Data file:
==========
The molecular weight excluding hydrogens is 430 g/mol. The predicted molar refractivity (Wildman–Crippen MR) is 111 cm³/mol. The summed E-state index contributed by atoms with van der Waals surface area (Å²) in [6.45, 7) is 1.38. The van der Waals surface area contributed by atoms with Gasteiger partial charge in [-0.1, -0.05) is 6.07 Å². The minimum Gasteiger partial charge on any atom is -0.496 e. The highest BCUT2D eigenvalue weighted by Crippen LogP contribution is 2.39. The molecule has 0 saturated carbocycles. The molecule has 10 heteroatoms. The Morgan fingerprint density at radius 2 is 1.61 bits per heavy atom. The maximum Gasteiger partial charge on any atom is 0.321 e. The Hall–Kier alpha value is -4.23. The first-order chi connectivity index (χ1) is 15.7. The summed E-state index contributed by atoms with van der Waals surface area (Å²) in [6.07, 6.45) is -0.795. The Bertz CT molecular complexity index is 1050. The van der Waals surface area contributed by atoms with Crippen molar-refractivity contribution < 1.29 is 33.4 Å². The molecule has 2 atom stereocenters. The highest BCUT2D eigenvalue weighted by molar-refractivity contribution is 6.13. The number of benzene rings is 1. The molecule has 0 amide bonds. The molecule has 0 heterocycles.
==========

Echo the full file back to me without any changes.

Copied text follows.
The molecular weight excluding hydrogens is 430 g/mol. The predicted molar refractivity (Wildman–Crippen MR) is 111 cm³/mol. The summed E-state index contributed by atoms with van der Waals surface area (Å²) in [6.45, 7) is 1.38. The van der Waals surface area contributed by atoms with Gasteiger partial charge in [-0.1, -0.05) is 6.07 Å². The minimum Gasteiger partial charge on any atom is -0.496 e. The highest BCUT2D eigenvalue weighted by Crippen LogP contribution is 2.39. The molecule has 0 saturated carbocycles. The molecule has 10 heteroatoms. The Morgan fingerprint density at radius 2 is 1.61 bits per heavy atom. The maximum Gasteiger partial charge on any atom is 0.321 e. The Hall–Kier alpha value is -4.23. The first-order chi connectivity index (χ1) is 15.7. The summed E-state index contributed by atoms with van der Waals surface area (Å²) in [6.07, 6.45) is -0.795. The Bertz CT molecular complexity index is 1050. The van der Waals surface area contributed by atoms with Crippen molar-refractivity contribution < 1.29 is 33.4 Å². The molecule has 2 atom stereocenters. The highest BCUT2D eigenvalue weighted by molar-refractivity contribution is 6.13. The number of benzene rings is 1. The molecule has 0 amide bonds. The molecule has 0 heterocycles.